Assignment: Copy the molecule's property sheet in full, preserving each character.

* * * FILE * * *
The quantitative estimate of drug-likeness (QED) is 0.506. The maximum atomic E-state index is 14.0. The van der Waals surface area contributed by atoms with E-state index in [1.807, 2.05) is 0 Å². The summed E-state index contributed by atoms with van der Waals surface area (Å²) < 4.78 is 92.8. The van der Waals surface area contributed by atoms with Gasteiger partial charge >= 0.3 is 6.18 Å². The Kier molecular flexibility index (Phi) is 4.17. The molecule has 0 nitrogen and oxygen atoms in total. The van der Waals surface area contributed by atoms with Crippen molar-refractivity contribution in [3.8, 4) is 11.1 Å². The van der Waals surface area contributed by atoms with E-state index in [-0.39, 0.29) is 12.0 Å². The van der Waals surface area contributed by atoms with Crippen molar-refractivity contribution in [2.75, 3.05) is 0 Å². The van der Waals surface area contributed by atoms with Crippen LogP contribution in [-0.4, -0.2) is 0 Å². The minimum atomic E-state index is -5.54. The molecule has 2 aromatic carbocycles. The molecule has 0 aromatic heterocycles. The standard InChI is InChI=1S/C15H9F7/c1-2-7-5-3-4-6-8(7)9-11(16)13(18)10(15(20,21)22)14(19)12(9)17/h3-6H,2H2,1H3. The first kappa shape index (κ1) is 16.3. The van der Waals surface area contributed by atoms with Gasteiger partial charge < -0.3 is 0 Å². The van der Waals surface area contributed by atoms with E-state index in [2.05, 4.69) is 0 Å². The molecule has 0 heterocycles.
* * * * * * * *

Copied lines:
The quantitative estimate of drug-likeness (QED) is 0.506. The maximum atomic E-state index is 14.0. The van der Waals surface area contributed by atoms with E-state index in [1.807, 2.05) is 0 Å². The summed E-state index contributed by atoms with van der Waals surface area (Å²) < 4.78 is 92.8. The van der Waals surface area contributed by atoms with Gasteiger partial charge >= 0.3 is 6.18 Å². The Kier molecular flexibility index (Phi) is 4.17. The molecule has 0 nitrogen and oxygen atoms in total. The van der Waals surface area contributed by atoms with Crippen molar-refractivity contribution in [3.8, 4) is 11.1 Å². The van der Waals surface area contributed by atoms with E-state index in [-0.39, 0.29) is 12.0 Å². The van der Waals surface area contributed by atoms with Crippen molar-refractivity contribution in [2.75, 3.05) is 0 Å². The van der Waals surface area contributed by atoms with Crippen LogP contribution in [-0.4, -0.2) is 0 Å². The minimum atomic E-state index is -5.54. The molecule has 2 aromatic carbocycles. The molecule has 0 aromatic heterocycles. The standard InChI is InChI=1S/C15H9F7/c1-2-7-5-3-4-6-8(7)9-11(16)13(18)10(15(20,21)22)14(19)12(9)17/h3-6H,2H2,1H3. The first kappa shape index (κ1) is 16.3. The van der Waals surface area contributed by atoms with Gasteiger partial charge < -0.3 is 0 Å². The van der Waals surface area contributed by atoms with E-state index in [2.05, 4.69) is 0 Å². The molecule has 0 heterocycles.